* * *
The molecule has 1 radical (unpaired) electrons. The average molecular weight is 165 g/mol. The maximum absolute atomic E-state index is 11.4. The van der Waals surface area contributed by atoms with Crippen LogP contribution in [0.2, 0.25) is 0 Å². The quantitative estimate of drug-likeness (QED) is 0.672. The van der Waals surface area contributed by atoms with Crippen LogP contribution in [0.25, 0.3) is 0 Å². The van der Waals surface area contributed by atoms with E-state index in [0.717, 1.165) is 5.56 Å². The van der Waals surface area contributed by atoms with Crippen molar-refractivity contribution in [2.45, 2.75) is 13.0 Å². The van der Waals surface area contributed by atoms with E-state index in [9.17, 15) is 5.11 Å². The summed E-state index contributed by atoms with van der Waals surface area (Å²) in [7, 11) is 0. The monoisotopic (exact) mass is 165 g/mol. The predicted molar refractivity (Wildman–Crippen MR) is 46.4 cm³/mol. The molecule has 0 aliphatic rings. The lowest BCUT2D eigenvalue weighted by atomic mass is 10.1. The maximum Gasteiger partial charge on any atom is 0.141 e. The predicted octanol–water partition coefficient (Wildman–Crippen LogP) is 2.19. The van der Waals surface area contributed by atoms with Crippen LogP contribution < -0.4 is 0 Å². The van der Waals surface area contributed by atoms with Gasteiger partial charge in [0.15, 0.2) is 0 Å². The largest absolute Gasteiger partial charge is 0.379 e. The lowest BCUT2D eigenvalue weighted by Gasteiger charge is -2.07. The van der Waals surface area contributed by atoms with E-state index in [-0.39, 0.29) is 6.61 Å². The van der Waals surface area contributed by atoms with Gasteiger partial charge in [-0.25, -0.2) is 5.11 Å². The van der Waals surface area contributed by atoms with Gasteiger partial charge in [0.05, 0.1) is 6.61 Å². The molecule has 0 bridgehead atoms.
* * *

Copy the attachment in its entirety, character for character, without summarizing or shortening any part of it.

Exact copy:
The molecule has 1 radical (unpaired) electrons. The average molecular weight is 165 g/mol. The maximum absolute atomic E-state index is 11.4. The van der Waals surface area contributed by atoms with Crippen LogP contribution in [0.2, 0.25) is 0 Å². The quantitative estimate of drug-likeness (QED) is 0.672. The van der Waals surface area contributed by atoms with Crippen LogP contribution in [0.25, 0.3) is 0 Å². The van der Waals surface area contributed by atoms with E-state index in [0.717, 1.165) is 5.56 Å². The van der Waals surface area contributed by atoms with Crippen molar-refractivity contribution in [2.45, 2.75) is 13.0 Å². The van der Waals surface area contributed by atoms with E-state index in [9.17, 15) is 5.11 Å². The summed E-state index contributed by atoms with van der Waals surface area (Å²) in [7, 11) is 0. The monoisotopic (exact) mass is 165 g/mol. The predicted molar refractivity (Wildman–Crippen MR) is 46.4 cm³/mol. The molecule has 0 aliphatic rings. The lowest BCUT2D eigenvalue weighted by atomic mass is 10.1. The maximum Gasteiger partial charge on any atom is 0.141 e. The predicted octanol–water partition coefficient (Wildman–Crippen LogP) is 2.19. The van der Waals surface area contributed by atoms with Crippen LogP contribution < -0.4 is 0 Å². The van der Waals surface area contributed by atoms with Gasteiger partial charge in [0.15, 0.2) is 0 Å². The largest absolute Gasteiger partial charge is 0.379 e. The lowest BCUT2D eigenvalue weighted by Gasteiger charge is -2.07. The van der Waals surface area contributed by atoms with E-state index in [-0.39, 0.29) is 6.61 Å². The van der Waals surface area contributed by atoms with Gasteiger partial charge in [-0.25, -0.2) is 5.11 Å². The van der Waals surface area contributed by atoms with Gasteiger partial charge in [0.05, 0.1) is 6.61 Å². The molecule has 0 bridgehead atoms.